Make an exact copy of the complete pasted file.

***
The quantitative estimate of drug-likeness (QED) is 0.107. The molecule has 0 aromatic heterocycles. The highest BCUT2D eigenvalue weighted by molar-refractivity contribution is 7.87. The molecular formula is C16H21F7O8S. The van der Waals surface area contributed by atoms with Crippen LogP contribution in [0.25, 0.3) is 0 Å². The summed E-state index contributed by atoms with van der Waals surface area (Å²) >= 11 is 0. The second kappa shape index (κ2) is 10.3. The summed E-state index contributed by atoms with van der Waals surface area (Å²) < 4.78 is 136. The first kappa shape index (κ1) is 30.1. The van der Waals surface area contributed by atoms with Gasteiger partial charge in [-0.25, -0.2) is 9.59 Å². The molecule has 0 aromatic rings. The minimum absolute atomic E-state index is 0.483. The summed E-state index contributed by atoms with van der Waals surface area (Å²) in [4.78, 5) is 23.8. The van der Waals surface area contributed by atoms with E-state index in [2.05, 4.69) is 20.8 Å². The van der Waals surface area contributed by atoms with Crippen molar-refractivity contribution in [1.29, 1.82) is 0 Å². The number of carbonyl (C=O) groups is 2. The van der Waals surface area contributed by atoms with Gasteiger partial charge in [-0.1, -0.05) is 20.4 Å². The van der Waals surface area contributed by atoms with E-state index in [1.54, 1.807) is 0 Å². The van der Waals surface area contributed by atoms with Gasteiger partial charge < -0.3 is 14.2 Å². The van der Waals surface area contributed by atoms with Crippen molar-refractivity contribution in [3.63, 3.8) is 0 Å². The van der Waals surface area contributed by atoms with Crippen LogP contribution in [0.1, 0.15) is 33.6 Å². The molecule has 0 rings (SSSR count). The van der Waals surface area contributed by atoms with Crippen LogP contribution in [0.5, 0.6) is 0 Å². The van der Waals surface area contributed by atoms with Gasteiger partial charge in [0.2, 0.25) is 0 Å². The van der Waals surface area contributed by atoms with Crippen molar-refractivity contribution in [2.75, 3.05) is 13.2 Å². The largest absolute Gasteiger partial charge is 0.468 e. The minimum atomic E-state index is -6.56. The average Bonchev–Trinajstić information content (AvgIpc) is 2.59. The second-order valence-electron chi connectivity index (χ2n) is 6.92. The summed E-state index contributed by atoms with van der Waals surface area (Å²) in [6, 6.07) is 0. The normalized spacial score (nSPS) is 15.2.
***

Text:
The quantitative estimate of drug-likeness (QED) is 0.107. The molecule has 0 aromatic heterocycles. The highest BCUT2D eigenvalue weighted by molar-refractivity contribution is 7.87. The molecular formula is C16H21F7O8S. The van der Waals surface area contributed by atoms with Crippen LogP contribution in [0.25, 0.3) is 0 Å². The summed E-state index contributed by atoms with van der Waals surface area (Å²) >= 11 is 0. The second kappa shape index (κ2) is 10.3. The summed E-state index contributed by atoms with van der Waals surface area (Å²) < 4.78 is 136. The first kappa shape index (κ1) is 30.1. The van der Waals surface area contributed by atoms with Gasteiger partial charge in [-0.25, -0.2) is 9.59 Å². The molecule has 0 aromatic rings. The minimum absolute atomic E-state index is 0.483. The summed E-state index contributed by atoms with van der Waals surface area (Å²) in [4.78, 5) is 23.8. The van der Waals surface area contributed by atoms with E-state index in [2.05, 4.69) is 20.8 Å². The van der Waals surface area contributed by atoms with Crippen molar-refractivity contribution in [1.29, 1.82) is 0 Å². The number of carbonyl (C=O) groups is 2. The van der Waals surface area contributed by atoms with Gasteiger partial charge in [-0.1, -0.05) is 20.4 Å². The van der Waals surface area contributed by atoms with E-state index in [1.54, 1.807) is 0 Å². The van der Waals surface area contributed by atoms with Gasteiger partial charge < -0.3 is 14.2 Å². The van der Waals surface area contributed by atoms with Crippen molar-refractivity contribution in [3.63, 3.8) is 0 Å². The van der Waals surface area contributed by atoms with Crippen LogP contribution in [0.1, 0.15) is 33.6 Å². The molecule has 0 rings (SSSR count). The van der Waals surface area contributed by atoms with Crippen LogP contribution in [0.5, 0.6) is 0 Å². The van der Waals surface area contributed by atoms with Gasteiger partial charge in [0.2, 0.25) is 0 Å². The van der Waals surface area contributed by atoms with Crippen molar-refractivity contribution in [2.75, 3.05) is 13.2 Å². The largest absolute Gasteiger partial charge is 0.468 e. The minimum atomic E-state index is -6.56. The average Bonchev–Trinajstić information content (AvgIpc) is 2.59. The second-order valence-electron chi connectivity index (χ2n) is 6.92. The summed E-state index contributed by atoms with van der Waals surface area (Å²) in [6, 6.07) is 0. The normalized spacial score (nSPS) is 15.2.